"Cellulose insulation should be a preferred insulation material for environmentally concerned builders and designers." - Environmental Bldg. News
Insulation is inherently green because it increases the energy efficiency of homes and buildings. But are some insulations "greener" than others? It's worth a look, especially with the strong interest in environmental responsibility.
Studies have shown that home insulation currently saves 10.41 quadrillion¹ Btu's per year! However, if one type of insulation is more effective than another, it can help save even more energy (and money). Studies at universities, national laboratories, private research facilities and hundreds of homes and buildings have shown that cellulose is from 20% to 50% more effective than fiberglass.² Therefore, using the most conservative number of 20%, if cellulose were used in homes instead of fiberglass, there would be an additional savings of 2.1 quadrillion Btu's per year - the equivalent of a 51-day supply of gasoline for the entire U.S.³
Insulation can be an excellent, high quality end use for materials that would otherwise be dumped into landfills. Cellulose and fiberglass insulation have recycled contents varying from 0% to 85%. Cellulose contains from 75% to 85% post-consumer recycled newsprint.4 Fiberglass products contain from 0% to 35% pre-consumer recycled glass.5
The amount of energy consumed to manufacture a product is known as its "embodied energy". Every building product from shingles to concrete is made using energy. Some products can be manufactured using little energy. Others require a great deal.
Cellulose insulation is manufactured in fairly small plants which pass recycled newsprint through a series of fiberizers. This equipment is powered by relatively small electric motors.
Fiberglass is manufactured in monstrous blast ovens which consume vast amounts of natural gas to melt sand and chemical additives into glass. The necessary equipment is enormous in size, complexity, and in its appetite for energy.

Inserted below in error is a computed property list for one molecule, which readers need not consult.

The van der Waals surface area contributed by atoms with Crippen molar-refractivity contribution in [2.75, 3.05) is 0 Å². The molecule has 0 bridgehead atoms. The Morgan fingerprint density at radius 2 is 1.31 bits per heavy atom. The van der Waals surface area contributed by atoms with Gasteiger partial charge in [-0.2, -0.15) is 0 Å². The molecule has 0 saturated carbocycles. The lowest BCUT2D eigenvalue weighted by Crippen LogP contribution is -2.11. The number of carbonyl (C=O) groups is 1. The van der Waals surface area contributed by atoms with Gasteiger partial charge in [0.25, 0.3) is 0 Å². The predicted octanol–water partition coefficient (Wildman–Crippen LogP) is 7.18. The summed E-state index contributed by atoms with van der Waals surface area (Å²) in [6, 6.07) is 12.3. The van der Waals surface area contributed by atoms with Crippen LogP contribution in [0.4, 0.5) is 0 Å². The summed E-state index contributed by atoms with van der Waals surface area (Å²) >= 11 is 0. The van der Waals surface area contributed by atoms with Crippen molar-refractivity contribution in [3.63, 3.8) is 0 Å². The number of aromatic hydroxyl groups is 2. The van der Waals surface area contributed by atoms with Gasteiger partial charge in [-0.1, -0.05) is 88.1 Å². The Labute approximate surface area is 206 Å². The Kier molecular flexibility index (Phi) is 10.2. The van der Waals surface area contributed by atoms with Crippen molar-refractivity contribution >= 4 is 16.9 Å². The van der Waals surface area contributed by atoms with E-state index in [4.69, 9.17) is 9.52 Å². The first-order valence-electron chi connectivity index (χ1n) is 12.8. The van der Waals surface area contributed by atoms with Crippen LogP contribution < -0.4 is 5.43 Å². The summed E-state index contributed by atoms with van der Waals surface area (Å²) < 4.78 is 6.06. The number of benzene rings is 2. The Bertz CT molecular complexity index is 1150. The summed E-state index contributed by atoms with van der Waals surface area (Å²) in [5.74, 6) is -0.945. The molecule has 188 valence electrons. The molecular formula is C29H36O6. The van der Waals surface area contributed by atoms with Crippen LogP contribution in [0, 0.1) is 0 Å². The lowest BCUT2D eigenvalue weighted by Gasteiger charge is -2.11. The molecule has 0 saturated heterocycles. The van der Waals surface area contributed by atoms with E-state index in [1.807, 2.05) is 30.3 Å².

Manufacturing fiberglass for a home consumes six times more energy than manufacturing cellulose to insulate the same home to the same R-value.6
Standing outside a cellulose plant, one can hear humming motors but there are no smoke plumes and no odors because there are virtually zero emissions.
Manufacturing fiberglass generates glass dust and huge quantities of carbon dioxide from natural gas fired blast furnaces (manufacturing fiberglass insulation for just one home generates over 1,200 pounds of carbon dioxide!7). Fiberglass plants also generate enormous amounts of other chemicals used in its manufacture (formaldehyde, urea, polyvinyl acetate, chlorides, etc.).
Some insulations are definitely greener than others. There are tremendous differences between cellulose and fiberglass. Even individual homeowners can make a significant environmental impact by choosing the most environmentally responsible, highest performance insulation for just one home. Builders, architects, and insulation contractors who influence the choice of insulation for many buildings have the opportunity to make a profound impact.